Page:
2024 Q1 Market Update: Continued Strength & The Return of Active Management

First Quarter Review
After a strong technology-led 2023, the stock market rally continued in the first three months of 2024. The gains have broadened out, and the performance gap between the big tech stocks and everything else is no longer expanding as more stocks participate in the upside. This improved market breadth has been accompanied by all-time highs in international markets including Japan, Germany, and France. S&P 500 earnings have continued to rise alongside the economy. A broad pick-up in global manufacturing data is indicating improved business sentiment, which bodes well for future returns. Despite these positives, the persistent geopolitical tensions, looming U.S. Presidential Election, and divergent trajectories of global central banks highlight the crucial role of active management in navigating a fundamentally uncertain world.

Technical Update
Led by momentum in Semiconductor and other Artificial Intelligence stocks, the S&P 500 had an extraordinarily strong Q1. Strong first quarter performance typically bodes well for the rest of the year.


Inflation Remaining Sticky
Buoyed by resilient housing markets and rapidly rising insurance costs, inflation has remained stuck around 3.5% for ten months. Market participants now assume it will be months before the Federal Reserve can begin cutting interest rates.

United States Inflation Year over Year (%)
United States Inflation Year over Year (%)

Labor Market Resilience
The labor market has been resilient in the face of higher interest rates, with unemployment continuing to hover near secular lows. The strength of the labor market has fueled consumption and economic growth, allowing the United States to avoid recession.

United States Unemployment Rate (%)
United States Unemployment Rate (%)

Manufacturing Green Shoots
Companies are growing more comfortable with artificial intelligence and are integrating the latest tools into their supply chains to cut costs, speed distribution, and get ahead of potential disruptions.

US factory activity expanded in March for the first time since September 2022 on a sharp rebound in production and stronger demand. The Institute for Supply Management’s manufacturing gauge was the strongest since June 2022.

US Manufacturing PMI

Major Risks
High interest rates and high inflation remain the preeminent risks to the economy. While consumers and businesses are faring well in aggregate, underneath the surface many Americans are struggling, forced to put essential expenses on high-interest credit cards.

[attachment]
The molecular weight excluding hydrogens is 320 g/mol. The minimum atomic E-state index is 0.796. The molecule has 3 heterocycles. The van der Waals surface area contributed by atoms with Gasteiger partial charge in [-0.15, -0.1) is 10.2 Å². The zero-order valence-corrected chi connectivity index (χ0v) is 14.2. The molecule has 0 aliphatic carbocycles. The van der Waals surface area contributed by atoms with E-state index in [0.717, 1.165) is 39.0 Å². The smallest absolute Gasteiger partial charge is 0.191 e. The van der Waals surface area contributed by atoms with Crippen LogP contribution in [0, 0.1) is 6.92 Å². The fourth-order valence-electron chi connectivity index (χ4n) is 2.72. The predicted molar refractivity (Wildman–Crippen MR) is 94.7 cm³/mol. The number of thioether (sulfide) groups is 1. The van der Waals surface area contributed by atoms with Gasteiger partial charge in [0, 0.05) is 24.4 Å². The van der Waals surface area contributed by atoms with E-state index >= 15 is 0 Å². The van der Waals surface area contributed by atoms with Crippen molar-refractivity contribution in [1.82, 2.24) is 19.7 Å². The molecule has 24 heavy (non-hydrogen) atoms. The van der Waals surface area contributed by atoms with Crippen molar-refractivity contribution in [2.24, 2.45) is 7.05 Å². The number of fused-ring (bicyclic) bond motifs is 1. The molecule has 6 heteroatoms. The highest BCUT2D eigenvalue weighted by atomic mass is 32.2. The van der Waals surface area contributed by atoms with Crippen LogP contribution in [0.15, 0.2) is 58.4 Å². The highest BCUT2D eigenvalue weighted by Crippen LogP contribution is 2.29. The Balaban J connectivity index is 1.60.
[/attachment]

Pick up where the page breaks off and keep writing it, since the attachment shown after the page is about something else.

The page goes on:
The wars in Gaza and Ukraine primarily impact the economy by driving higher commodity prices. Iran is a major oil exporter, and as a result any attack on Iran or aggressive sanctions enforcement could potentially cause a spike in oil prices, feeding higher inflation. However, the US is relatively insulated thanks to its position as the largest oil producer in the world.

Regardless of who wins in November, conflicts over trade with China have the potential to escalate. The U.S. has incentivized firms to bring manufacturing back onshore and foreign businesses have drastically cut their investments into China. This is the first stage of a broader long-term economic decoupling.

The ever-present media headlines predicting the end of the U.S. Dollar have once again proven to be completely wrong, and the Dollar has appreciated against other major currencies in the year-to-date. With a strong Dollar and the sustained outperformance of a handful of technology stocks, the United States stock market now represents an astonishing 60% of all global equities.

What It All Means
Stock markets are due for an exhale after the impressive performance in Q1, and you should be prepared for a consolidation of recent gains. The market has come a long way in a short time, and it is unreasonable to think it will keep running at this pace.

Last year we predicted that interest rates would remain higher for longer, and this has proven to be the case. If rates rise or growth disappoints, we could see a pullback in the popular A.I. names and the $9 trillion currently invested in money market funds might be deployed into other areas of the market.

Strategy Asset Managers continues to see opportunities to stay invested and actively select stocks with lower risk profiles, less leverage, and positive long-term outlooks.



Presented By

Portrait of Tom Hulick
Thomas W. Hulick


Headshot of Joe Traba
Joseph Traba

Chief Investment Officer

Headshot of Alex Hagstrom
Alexander Hagstrom

Portfolio Manager